Jennifer Aniston Isn’t Pregnant, She’s Fed Up
Jennifer Aniston — actor, producer, director and superfamous adult woman who has not had a child — penned a pretty amazing essay on the Huffington Post today about the role of women in the world, being valued only for motherhood or being “conventionally attractive,” and the scary impact this has on girls.
The extremely private star pretty much just went H.A.M. about the constant speculation about whether she’s pregnant or not, which literally goes all the way back to her first marriage to Brad Pitt …16 years ago.
She writes, “For the record, I am not pregnant. What I am is fed up. I’m fed up with the sport-like scrutiny and body shaming that occurs daily under the guise of ‘journalism,’ the ‘First Amendment’ and ‘celebrity news.‘”
Aniston goes on to highlight how she feels the objectification and scrutiny women are put through is disturbing, writing, “Sometimes cultural standards just need a different perspective so we can see them for what they really are — a collective acceptance … a subconscious agreement. We are in charge of our agreement. Little girls everywhere are absorbing our agreement, passive or otherwise. And it begins early.”
Just a few weeks ago, she was subjected to yet another round of speculation, which her rep denied in the most perfect way, saying, “What you see is her having just enjoyed a delicious big lunch and her feeling safe on private property.” For some reason, this rumor pops up year after year with Aniston, and it feels particularly cruel. Even though celebs like Halle Berry and Kelly Preston have given birth past 45, trying to get pregnant at that age is often difficult and can be heartbreaking.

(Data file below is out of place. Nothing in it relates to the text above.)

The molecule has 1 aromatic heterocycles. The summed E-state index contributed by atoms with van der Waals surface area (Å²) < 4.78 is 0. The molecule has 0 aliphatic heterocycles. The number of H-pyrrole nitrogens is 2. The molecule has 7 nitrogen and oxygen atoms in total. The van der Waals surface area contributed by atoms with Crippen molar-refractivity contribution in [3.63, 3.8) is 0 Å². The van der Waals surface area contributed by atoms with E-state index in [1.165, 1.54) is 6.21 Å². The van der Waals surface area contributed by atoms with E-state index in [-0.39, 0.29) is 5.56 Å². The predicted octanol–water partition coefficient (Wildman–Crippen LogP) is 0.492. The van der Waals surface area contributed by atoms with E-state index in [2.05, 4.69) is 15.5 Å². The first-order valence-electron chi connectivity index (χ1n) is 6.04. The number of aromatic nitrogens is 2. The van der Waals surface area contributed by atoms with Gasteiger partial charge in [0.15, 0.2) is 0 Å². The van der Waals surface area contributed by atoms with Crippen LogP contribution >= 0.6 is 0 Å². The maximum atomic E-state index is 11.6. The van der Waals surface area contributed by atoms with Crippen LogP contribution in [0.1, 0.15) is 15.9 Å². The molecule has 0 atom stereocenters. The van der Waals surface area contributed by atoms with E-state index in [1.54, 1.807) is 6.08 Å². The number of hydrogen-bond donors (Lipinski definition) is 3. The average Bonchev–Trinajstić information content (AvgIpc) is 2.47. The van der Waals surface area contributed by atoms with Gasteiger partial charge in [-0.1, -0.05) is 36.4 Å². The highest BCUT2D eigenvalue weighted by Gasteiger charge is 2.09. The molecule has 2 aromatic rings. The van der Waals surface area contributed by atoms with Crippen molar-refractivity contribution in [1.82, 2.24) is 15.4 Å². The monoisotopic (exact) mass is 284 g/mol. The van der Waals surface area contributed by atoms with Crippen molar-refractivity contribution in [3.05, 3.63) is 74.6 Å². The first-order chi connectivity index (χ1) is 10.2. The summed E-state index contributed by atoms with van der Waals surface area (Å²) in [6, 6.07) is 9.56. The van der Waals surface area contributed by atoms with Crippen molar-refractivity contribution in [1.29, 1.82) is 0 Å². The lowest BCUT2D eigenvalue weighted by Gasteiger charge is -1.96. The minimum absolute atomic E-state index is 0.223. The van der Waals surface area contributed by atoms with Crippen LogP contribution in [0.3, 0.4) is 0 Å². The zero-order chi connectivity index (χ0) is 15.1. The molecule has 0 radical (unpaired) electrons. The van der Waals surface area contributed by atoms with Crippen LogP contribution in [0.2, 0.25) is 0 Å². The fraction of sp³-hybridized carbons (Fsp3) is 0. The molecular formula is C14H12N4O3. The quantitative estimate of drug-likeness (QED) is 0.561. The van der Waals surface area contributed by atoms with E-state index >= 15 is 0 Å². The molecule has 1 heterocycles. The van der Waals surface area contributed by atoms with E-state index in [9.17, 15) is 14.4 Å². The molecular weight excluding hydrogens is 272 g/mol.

Of course, that’s assuming that she wants to have children and that a woman’s value and self-worth are based solely on her ability to do so, which Aniston addresses head-on in her essay.
“This past month in particular has illuminated for me how much we define a woman’s value based on her marital and maternal status. The sheer amount of resources being spent right now by press trying to simply uncover whether or not I am pregnant (for the bajillionth time … but who’s counting) points to the perpetuation of this notion that women are somehow incomplete, unsuccessful, or unhappy if they’re not married with children,” she writes.
The aspect of all this that the tabloids never address, in their gross fretting over if she will “give Justin a baby,” is that not being a mother does not mean women are incomplete, or that they have failed somehow. Aniston is not alone in this. According to the 2014 U.S. census, 47 percent of women ages 15 to 44 don’t have children.
“I have grown tired of being part of this narrative,” Aniston writes. “Yes, I may become a mother some day, and since I’m laying it all out there, if I ever do, I will be the first to let you know. But I’m not in pursuit of motherhood because I feel incomplete in some way, as our celebrity news culture would lead us all to believe.”
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